Dominique de VillepinBy Robert Graham in Paris

France yesterday called on Syria to accept the new realities in the Middle East, help end the confrontation with Israel and withdraw its troops from Lebanon.

The call, from Dominique de Villepin, the French foreign minister, came in unusually direct language for one of France’s traditional Middle East allies. But Paris appears to want to use its leverage on Syria to return to the diplomatic stage in the Middle East now the US has issued its “road map” for settling the Arab-Israeli problem.

France was instrumental in persuading Syria, which holds a seat on the United Nations Security Council, to back UN resolution 1441 that allowed a return of weapons inspectors to Iraq last November. Mr de Villepin has just returned from the Middle East where he met Syrian leader Bashir al-Assad.

The US has warned Syria to refrain from aiding members of the deposed Saddam Hussein regime and against its development of weapons of mass destruction. In urging that Syria help to promote Middle East peace, Mr de Villepin has worked closely with Colin Powell, US secretary of state.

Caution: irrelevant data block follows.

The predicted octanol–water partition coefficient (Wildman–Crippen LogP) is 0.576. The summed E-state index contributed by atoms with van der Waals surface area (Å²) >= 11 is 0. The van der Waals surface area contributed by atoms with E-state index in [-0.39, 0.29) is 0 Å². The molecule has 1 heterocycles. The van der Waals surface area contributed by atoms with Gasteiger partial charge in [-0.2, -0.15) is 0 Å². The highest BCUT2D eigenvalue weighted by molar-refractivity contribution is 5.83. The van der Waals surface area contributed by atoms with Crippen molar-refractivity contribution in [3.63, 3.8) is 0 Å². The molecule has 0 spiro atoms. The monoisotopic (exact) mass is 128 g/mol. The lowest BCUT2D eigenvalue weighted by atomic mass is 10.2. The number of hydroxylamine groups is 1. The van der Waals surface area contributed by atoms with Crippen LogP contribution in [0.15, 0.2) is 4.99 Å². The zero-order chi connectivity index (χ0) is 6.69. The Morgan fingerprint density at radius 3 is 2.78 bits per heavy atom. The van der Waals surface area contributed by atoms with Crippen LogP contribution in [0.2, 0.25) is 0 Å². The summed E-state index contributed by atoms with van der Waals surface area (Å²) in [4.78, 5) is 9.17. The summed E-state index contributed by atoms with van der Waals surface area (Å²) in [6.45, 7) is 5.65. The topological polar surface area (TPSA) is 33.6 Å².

“In the context of a global [Middle East] peace, we call on Syria do to everything possible to facilitate the application of the ‘road-map’ and for Israel to accept to negotiate [over] a return of the Golan Heights [to Syria],” Mr de Villepin said.

He added it was essential that Lebanon acquired its full sovereignty with the withdrawal of “all foreign troops”. The French foreign minister said Syria “can as of now make some gestures and continue the removal of its troops deployed in Lebanon”.

Although Syria has reduced its forces in Lebanon several times, most recently in February, it retains a substantial presence.

Turning to Iraq, Mr de Villepin stressed France’s desire to avoid confrontation with the US, having led resistance to the military intervention, and said Paris wanted to play a “constructive role” in the country’s reconstruction.

He repeated France’s willingness to see sanctions against Iraq lifted to ease the humanitarian situation, marking a sharp difference to the stance of Vladimir Putin, Russian leader, who rejects US and British hopes of a swift lifting of sanctions.

On Tuesday, Mr Putin tied the lifting of sanctions to the completion of the mission by UN weapons inspectors. In contrast Mr de Villepin emphasised practical measures to restore normal civilian life in Iraq.

Mr de Villepin’s bid to bring France back into the diplomatic fold stressed its role in bringing about a Middle East settlement. He said the new Palestinian government, and the changed situation in Iraq, provided a unique opportunity.